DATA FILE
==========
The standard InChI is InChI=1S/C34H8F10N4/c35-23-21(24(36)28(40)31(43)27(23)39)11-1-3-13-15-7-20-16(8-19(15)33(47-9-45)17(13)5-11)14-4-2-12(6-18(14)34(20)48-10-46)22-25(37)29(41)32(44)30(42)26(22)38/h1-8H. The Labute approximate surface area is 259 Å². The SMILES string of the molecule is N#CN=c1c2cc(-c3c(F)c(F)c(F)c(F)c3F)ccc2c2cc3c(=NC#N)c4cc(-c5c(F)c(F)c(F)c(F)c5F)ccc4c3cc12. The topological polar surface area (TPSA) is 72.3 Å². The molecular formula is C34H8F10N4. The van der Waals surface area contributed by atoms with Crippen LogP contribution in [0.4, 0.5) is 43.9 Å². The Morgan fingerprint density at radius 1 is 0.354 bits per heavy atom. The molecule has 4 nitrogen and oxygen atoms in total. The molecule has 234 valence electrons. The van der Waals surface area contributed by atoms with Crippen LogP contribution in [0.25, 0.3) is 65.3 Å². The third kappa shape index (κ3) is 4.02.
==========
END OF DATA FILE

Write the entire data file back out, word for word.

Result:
The standard InChI is InChI=1S/C34H8F10N4/c35-23-21(24(36)28(40)31(43)27(23)39)11-1-3-13-15-7-20-16(8-19(15)33(47-9-45)17(13)5-11)14-4-2-12(6-18(14)34(20)48-10-46)22-25(37)29(41)32(44)30(42)26(22)38/h1-8H. The Labute approximate surface area is 259 Å². The SMILES string of the molecule is N#CN=c1c2cc(-c3c(F)c(F)c(F)c(F)c3F)ccc2c2cc3c(=NC#N)c4cc(-c5c(F)c(F)c(F)c(F)c5F)ccc4c3cc12. The topological polar surface area (TPSA) is 72.3 Å². The molecular formula is C34H8F10N4. The van der Waals surface area contributed by atoms with Crippen LogP contribution in [0.4, 0.5) is 43.9 Å². The Morgan fingerprint density at radius 1 is 0.354 bits per heavy atom. The molecule has 4 nitrogen and oxygen atoms in total. The molecule has 234 valence electrons. The van der Waals surface area contributed by atoms with Crippen LogP contribution in [0.25, 0.3) is 65.3 Å². The third kappa shape index (κ3) is 4.02.